Writing Full Time

Writing full time does not mean that I am writing for pay of every word that touches the paper (or computer screen). Building a freelance writing career requires many words that are written for my own benefit or for free exposure. Some writing is like the years spent at school to get a college degree.

It has only been in the last few hours really that I have understood the idea of a full time writing career. I wrote out on my white board all that writing that I needed to complete this week. It looks like an overwhelming amount of articles. I decided to estimate the number of hours required to do all of the writing. It turns out that there are only 43 hours on that white board and that INCLUDES hours set aside to do my NaNo challenge.

Understanding Full Time

According to the working world a full time job is anything over forty hours per week. That means that I need to commit at least forty hours per week to my writing to be a full time writer. I have yet to meet a writer that does not do some writing every day of the week so that means I only need to average out around six hours per day of writing to manage a full time writing career.

The simple act of committing this much time to my writing consistently will push me to be a better writer. The act of consistency goes a long ways towards improving my skills or my situation. A full time writing career is one where I commit my full time to the words.

Creating a Living Wage

Writing full time does not always equate to earning a living wage. The number one question I have been asked about writing is “can I make a living?” The truth is that the answer to that question is determined by your own definition. How much money do you need to earn when you write to “make a living.”

I have earned enough to keep my family comfortable and I have earned so little that we barely scrape by. The difference is in the economy, the quantity of quality jobs and the other jobs that I am willing to take. Growing my writing platform will continue to expand my writing opportunities and that will grow my income. But I will have to continue to work “full time” to reach the level on my platform that will provide the open doors.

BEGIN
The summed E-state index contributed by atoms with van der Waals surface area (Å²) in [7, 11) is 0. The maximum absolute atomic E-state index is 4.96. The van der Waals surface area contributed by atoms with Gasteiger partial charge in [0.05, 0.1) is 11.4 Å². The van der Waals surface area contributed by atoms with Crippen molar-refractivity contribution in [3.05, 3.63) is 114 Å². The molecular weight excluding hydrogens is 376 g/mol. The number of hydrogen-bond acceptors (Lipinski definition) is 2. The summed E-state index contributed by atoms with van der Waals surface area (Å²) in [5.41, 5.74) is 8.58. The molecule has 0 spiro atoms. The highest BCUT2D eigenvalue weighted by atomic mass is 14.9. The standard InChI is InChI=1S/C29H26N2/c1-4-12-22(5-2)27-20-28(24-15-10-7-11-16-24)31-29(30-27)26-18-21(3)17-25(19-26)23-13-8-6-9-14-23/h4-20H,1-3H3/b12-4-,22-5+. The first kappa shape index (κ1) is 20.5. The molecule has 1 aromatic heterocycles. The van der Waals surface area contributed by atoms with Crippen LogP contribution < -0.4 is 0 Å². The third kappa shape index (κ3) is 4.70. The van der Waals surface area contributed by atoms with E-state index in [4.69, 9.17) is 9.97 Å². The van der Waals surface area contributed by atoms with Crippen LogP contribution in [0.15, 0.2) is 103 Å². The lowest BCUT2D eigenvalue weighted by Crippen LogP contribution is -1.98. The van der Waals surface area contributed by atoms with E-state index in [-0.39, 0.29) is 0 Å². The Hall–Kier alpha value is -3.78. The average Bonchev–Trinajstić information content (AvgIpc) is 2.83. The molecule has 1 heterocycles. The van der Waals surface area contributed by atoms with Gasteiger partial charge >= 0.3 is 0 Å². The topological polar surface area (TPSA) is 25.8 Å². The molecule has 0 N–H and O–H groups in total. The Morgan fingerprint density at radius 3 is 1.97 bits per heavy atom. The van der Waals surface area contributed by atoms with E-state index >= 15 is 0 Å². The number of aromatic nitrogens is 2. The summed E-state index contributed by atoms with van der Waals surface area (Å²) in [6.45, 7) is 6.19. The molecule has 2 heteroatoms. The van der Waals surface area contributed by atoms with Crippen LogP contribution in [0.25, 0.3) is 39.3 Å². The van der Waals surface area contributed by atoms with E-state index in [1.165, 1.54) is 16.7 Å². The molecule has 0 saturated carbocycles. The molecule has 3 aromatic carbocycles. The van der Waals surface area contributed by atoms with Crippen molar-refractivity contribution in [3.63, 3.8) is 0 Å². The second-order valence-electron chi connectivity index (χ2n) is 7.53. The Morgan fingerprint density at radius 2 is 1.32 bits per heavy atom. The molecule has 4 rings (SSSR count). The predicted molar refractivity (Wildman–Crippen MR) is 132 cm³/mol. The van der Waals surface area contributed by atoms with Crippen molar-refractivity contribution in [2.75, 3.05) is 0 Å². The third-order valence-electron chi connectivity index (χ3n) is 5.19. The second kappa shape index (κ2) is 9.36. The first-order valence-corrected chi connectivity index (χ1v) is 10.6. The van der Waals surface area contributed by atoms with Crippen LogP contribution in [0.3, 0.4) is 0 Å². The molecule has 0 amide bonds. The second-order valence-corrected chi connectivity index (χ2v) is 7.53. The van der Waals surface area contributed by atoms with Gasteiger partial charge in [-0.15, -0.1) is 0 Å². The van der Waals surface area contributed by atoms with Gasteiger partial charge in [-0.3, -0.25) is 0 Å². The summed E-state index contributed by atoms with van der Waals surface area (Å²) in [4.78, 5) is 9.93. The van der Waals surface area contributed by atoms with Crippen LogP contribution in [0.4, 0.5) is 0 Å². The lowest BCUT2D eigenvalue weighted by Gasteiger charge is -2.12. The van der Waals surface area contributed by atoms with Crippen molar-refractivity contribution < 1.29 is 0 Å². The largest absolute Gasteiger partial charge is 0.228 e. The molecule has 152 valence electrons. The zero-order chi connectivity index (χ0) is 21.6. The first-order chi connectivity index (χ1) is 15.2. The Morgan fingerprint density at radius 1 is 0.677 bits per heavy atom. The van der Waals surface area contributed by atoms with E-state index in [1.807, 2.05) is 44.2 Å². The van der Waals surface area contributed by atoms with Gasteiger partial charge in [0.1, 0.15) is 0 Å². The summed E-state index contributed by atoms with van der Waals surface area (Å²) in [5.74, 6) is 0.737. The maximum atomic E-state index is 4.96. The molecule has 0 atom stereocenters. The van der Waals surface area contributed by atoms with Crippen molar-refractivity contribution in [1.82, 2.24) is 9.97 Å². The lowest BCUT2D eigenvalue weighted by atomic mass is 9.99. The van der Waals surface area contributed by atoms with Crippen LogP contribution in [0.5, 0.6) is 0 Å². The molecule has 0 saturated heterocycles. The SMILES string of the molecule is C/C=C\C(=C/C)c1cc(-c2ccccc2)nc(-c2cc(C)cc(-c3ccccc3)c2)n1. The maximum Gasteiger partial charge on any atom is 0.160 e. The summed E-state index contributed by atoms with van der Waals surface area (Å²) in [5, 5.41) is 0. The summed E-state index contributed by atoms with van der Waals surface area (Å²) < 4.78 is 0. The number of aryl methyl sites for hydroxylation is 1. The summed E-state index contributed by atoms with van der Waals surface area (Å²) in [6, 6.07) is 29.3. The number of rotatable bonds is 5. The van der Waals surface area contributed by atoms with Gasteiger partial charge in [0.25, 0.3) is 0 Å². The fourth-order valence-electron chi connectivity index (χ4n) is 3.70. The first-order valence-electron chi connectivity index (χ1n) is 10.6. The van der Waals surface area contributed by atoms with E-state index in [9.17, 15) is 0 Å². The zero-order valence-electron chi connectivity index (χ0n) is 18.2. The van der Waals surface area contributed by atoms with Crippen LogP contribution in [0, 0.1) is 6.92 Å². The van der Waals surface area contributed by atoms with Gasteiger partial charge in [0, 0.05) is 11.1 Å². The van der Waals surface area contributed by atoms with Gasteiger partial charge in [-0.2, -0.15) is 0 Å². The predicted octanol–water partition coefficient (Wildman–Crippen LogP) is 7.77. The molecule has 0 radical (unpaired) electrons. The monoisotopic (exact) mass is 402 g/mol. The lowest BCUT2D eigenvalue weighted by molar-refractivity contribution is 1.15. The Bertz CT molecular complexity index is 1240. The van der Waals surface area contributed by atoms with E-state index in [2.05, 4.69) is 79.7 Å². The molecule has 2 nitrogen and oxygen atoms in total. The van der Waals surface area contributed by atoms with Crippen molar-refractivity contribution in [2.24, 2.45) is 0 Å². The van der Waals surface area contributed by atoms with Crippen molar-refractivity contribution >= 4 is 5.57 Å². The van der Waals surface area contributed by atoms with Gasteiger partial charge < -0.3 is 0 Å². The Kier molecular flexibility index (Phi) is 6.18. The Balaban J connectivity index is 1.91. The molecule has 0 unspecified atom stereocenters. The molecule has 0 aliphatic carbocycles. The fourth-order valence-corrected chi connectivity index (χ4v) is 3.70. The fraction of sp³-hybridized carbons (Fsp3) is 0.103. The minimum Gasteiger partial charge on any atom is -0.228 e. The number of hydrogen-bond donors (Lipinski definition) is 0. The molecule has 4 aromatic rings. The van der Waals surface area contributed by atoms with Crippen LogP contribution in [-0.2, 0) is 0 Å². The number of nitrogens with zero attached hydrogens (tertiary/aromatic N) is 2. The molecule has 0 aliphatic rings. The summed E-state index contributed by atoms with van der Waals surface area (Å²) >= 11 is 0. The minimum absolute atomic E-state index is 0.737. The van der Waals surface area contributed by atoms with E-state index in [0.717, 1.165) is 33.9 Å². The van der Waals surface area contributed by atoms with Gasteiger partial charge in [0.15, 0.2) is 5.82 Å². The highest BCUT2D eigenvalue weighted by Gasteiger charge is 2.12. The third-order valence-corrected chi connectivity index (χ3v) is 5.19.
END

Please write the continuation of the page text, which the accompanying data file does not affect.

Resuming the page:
Becoming a full time freelance writer does not mean that I will automatically have a living wage pouring into my bank account. Growing a freelance writing career takes time, education and experience. Working as a full time writer means that I pour out forty hours or more each week to expand my writing opportunities and hone my writing skills.

Today I become a full time writer. Where are you in your writing career?

Kathryn Lang

#Hope builder. #Dream inspirer. Master of “it’s all about #relationships.” Aficionado of inappropriate laughter, Kathryn Lang believe we can all fly and works to help others find the time to make their dreams come true. She shares with people that are trying to walk the tightrope of family, work, and faith – and keep them all in the right balance. Contact Kathryn today to speak or teach at your next event.

This Post Has One Comment

  1. Hi Kathryn –

    Thanks for an excellent article.

    One point you made stood out to me. You grow your writing business. It doesn’t happen with one big contract. It takes perseverance, commitment, building a platform, and improving your craft. I think this is an important recipe for any business endeavor.

    My late husband used to say: “Don’t trust anyone who’s counting the dollars before they do the work.” Put out a good product, at a fair price, in a timely fashion, and word will get out.

    Susan 🙂

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